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"V-Day" in Amherst
By Isabel Lyman
Sexualizing minors, in the name of art, has found a niche in Amherst, Massachusetts.
Last week the college town was abuzz after learning that The Vagina
Monologues will be performed at the Amherst Regional High School in February with the
approval of the school committee and the superintendent, Jere Hochman. According
to the Amherst Bulletin, Hochman chirped, "We hope that there are ways
for our students to find their voice in their years with us."
Ensler's play has been featured -- sometimes with famous actresses -- all over the United States and at hundreds of college campuses. Last year an audience at Amherst College was treated to this feminist bacchanal, and one brave soul publicly complained. Writing in the student newspaper, Andrew Moin was stunned by a scene which "consisted of descriptions" of a teen-aged girl having sex with an older woman. He wasn't too impressed, either, with the scene that was titled "If Men Could Menstruate."
Poor guy. He, at least, attended to gain a better understanding of "gender relations." But who could be inspired by explicit speeches that sound more appropriate for a gynecologist's office? Consider this portion of the 'monologues':
"I come from the 'down there' generation. That is, those were the words-spoken rarely and in a hushed voice that the women in my family used to refer to all female genitalia, internal or external. It wasn't that they were ignorant of terms like vagina, labia, vulva, or clitoris. On the contrary, they were trained to be teachers and probably had more access to information than most."
Real educators, those with half a brain and a measure of discernment, would not want their adolescent students mouthing that embarrassing drivel or listening to it. But the airheads who run this school system are not unlike Michael Jackson. They have distinguished themselves by consistently showing bad judgment while in the company of children.
This is not the first time, either, that a school play has been controversial in Amherst. In 1999 a never-ending debate occurred over West Side Story because the musical, according to critics, unfavorably stereotyped Latinos. Larry Kelley, who organized a rally on the Amherst Town Common in support of the Leonard Bernstein and Stephen Sondheim classic, is perplexed with the current theatrical choice.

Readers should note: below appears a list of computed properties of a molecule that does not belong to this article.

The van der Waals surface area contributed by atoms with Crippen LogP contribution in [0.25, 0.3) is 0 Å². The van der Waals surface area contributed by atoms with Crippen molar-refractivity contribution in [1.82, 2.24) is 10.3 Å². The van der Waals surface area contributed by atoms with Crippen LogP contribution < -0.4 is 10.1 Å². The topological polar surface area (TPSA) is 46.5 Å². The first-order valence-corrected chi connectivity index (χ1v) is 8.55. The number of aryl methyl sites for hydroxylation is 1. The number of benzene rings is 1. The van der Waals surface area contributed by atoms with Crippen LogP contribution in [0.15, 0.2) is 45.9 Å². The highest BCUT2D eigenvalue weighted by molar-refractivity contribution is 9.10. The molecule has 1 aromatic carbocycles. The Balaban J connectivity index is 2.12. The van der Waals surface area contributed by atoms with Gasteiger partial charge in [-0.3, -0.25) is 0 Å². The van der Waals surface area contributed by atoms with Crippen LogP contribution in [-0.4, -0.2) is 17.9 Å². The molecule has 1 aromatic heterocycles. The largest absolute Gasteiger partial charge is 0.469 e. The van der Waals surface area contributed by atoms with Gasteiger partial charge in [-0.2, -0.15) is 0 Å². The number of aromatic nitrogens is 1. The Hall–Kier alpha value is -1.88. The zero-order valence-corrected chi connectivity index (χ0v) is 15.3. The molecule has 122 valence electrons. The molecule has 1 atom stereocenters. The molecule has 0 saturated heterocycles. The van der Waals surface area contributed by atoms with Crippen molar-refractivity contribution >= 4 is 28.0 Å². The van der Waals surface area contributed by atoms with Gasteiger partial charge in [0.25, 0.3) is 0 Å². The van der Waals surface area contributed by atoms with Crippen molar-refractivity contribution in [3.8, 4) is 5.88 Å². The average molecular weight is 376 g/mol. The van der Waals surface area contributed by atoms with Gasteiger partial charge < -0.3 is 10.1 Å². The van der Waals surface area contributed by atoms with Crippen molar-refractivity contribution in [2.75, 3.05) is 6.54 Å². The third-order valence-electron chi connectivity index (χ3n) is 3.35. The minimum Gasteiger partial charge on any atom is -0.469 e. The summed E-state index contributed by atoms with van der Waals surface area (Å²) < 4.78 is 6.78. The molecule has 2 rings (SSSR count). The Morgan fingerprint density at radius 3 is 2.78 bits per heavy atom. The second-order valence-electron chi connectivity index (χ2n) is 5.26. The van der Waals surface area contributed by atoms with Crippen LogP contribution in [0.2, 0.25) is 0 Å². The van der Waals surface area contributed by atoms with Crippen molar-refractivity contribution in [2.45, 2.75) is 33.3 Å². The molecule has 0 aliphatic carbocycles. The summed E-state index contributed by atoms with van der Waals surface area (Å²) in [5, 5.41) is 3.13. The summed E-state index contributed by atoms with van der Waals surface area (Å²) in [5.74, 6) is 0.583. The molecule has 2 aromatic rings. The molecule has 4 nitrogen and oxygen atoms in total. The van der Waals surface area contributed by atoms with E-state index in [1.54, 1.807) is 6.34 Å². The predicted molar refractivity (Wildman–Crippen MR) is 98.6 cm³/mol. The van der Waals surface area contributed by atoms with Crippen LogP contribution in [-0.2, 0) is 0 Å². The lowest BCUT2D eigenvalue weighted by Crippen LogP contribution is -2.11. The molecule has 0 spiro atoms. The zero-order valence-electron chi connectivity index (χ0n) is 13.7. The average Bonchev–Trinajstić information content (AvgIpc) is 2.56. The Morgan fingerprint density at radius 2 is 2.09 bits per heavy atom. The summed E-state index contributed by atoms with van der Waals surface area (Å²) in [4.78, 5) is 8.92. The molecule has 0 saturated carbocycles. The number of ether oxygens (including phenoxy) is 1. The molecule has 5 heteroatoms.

"Amherst Regional High School Committee became the only ruling authority in history to cancel a production of West Side Story because a distinct minority in town thought it was racist. Yet they embrace allowing young teenagers -- who could not get into an R-rated movie without a parent or guardian -- to revel in sexually-explicit material," stated Kelley.
Get the Orwellian logic, Larry? It's cutting-edge to offend the sensibilities of traditional Americans, but it's declasse to offend La Raza-indoctrinated Hispanics.
It's also not the first time that sex-n-art have caused an academic rumpus.
In 1996, Amherst school officials decided to display a photo-text exhibit in the elementary schools titled "Love Makes A Family: Living in Lesbian and Gay Families." David Keenan, a father of five, joined several families in a legal action to bar the exhibit from being shown.
The legal challenge was unsuccessful, but Keenan remains glad he took a stand. "I opposed the exhibit, because it was not appropriate for the age group or the mission of public education."
Long time observers of one of the country's wackiest liberal communities wonder if the mission of public education in the People's Republic of Amherst isn't to sexualize vulnerable youngsters. If so, the shameless adults running the schools are a threat to national security and qualify as enemy combatants. Ship 'em to Guantanamo? Not a bad idea.
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